Friday, May 13, 2016

It's okay to not know, okay?

Life is a little bit weird at the moment. Tomorrow, I graduate from college and I'm having a whole bunch of feelings. It's funny isn't it... for four years or more you know exactly what every next day looks like. And then all of a sudden, we'll wake up the Monday after graduation and it's a blank canvas. Granted there's an annoying 1% that has a job out of college, but most of us I'm sure will find a full-time position at job applying.

I do wonder though, what is it with the "real world" that scares us? I've been neurotically scrolling my LinkedIn connections that I've collected over the past year, but how do you even ask someone you're connected to to connect you to someone at MSNBC because they have a 3rd degree link with them? Is that allowed? What's the point of all this!
My friends and family keep telling me I'm going to be "fine." My best friend tells me no one has it figured out but at least I "know what I want." My mom most likely believes in me so much to think my current internship at WGN in Chicago will turn me into a high flying reporter the day I graduate. And my professor Sharon sent our Echo Magazine class a video of Oprah and all the greats revealing what age they were when they broke through. (Fun fact: At age 23, Oprah was fired from her first reporting job. It's oddly comforting knowing successful people once failed at something.)
Truth is, I'm terrified of stepping out of the safe, comfort of the 2nd floor lobby in the Journalism department. But at the same time, I'm jittery and excited because after I get my degree, I can do whatever I want... because I did whatever I wanted without it, too. You did too. We chose a career path, we chose our friends in college, we chose what internships we applied for... which people we followed up with via email, what made us happy. We can still choose and actually -- choose more. I don't mean to be that cliche, corny, obnoxiously optimistic person, but if I learned anything the past month is that by worrying about what's to come, you're not even absorbing what's in front of you now. I actually haven't even taken my graduation cap and gown out of the bag since I picked them up because I don't think I'm ready yet. I know I know, I'm being dramatic. But I'm also being ungrateful.
*Here is the part where the recent grad finds the true meaning of life and purchases a one-way ticket to Thailand.*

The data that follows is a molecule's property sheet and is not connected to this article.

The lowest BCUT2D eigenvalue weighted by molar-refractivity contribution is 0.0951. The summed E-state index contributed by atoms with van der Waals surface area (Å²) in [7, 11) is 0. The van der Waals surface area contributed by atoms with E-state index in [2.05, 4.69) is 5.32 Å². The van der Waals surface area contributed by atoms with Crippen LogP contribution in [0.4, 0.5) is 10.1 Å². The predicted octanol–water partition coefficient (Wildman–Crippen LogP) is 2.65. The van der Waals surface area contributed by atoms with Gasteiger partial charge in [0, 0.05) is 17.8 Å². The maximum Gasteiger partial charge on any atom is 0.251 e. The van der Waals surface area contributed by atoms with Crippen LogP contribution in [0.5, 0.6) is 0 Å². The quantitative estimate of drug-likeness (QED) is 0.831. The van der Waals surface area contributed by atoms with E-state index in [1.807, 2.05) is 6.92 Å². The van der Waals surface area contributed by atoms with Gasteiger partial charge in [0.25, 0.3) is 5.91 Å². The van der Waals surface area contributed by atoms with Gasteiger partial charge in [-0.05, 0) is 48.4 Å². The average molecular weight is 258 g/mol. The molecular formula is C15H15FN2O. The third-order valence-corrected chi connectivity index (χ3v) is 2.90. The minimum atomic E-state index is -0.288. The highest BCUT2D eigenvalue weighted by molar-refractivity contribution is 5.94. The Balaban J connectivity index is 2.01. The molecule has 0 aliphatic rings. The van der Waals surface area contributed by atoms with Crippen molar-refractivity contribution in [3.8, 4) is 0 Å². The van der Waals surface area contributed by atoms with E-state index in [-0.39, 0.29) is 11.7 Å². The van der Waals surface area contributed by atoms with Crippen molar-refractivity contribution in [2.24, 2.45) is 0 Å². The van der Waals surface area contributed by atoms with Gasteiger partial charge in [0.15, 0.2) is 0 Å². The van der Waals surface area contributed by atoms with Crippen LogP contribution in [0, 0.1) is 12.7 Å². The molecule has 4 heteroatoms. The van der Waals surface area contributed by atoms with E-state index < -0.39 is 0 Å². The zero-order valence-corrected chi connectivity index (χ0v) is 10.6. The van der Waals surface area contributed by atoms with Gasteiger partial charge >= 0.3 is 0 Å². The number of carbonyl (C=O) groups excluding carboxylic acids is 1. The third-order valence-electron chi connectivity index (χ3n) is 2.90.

I took a Peace Studies class this semester and Dr. Silverstein is the most wonderful dreamer I've ever met. The last day of class his wife, Paula, came by to teach us a lesson or 1000 on life. We all stood around in a tight circle around an empty chair, and one by one took turns sitting in it and telling each other what we wanted. Some wanted happiness, some wanted adventure and a few wanted love. When it was my turn, I quietly said, "mine sounds selfish compared to theirs---" and Paula cut me off. "We do not judge. Not others, and most importantly we don't judge ourselves."
So I told Paula and my classmates that I wanted to be a successful journalist. And then everyone gently touched my shoulder and gave me affirmation. "You will be a successful journalist," they said a few times. "You will make a difference," we said to my friend, and "you will have adventure," we said to another. It was wild. And that was my last class of my undergrad career. (Basically we have a cult made of pixie dust and sunshine)
Do you think we're afraid to admit to ourselves what it is that we want? Maybe because we don't want to face the reality of how hard it might be to get it.
I genuinely think we should all take Paula's words to heart. There's nothing wrong with owning up to what our passions are regardless how far-fetched. Let's just face it straight up, we're graduating, jobless (and broke) and we don't have an answer for "what's next after graduation?" But we're okay. And we're going to figure it out on our terms and our watch.  Am I painfully cliche yet? I hear it happens upon  graduation. Also I hope someone gifts me Dr. Seuss's "Oh the Places You'll Go." I've always wanted a copy in the context of starting a new chapter in life.
Having gone to an art school (which is usually uncommon for Indian, Muslim girls...), I know what it truly means to live what you love, even though I stole that from Columbia College Chicago's many mottos. In my experience, college not only enforced what it is that I love and want to do, but it flipped my perspective on everything. It wasn't just what I thought anymore. Because when people of different backgrounds and different passions come together to work creatively... to make the effort to hold conversation, their way of seeing and thinking is transformed. We've all transformed from a nervous freshman to an overconfident sophomore to a reality-checking junior/senior, to someone who has grown and been blessed with the ability to connect and express, and the humble chance to learn and be a part of something bigger. And if you're reading this and have come this far, well done you. You've obviously learned tolerance and acceptance, ha. In all seriousness, someone once told me that it's good to be nervous, because it means you want it that bad. Imagine graduating college and feeling nothing?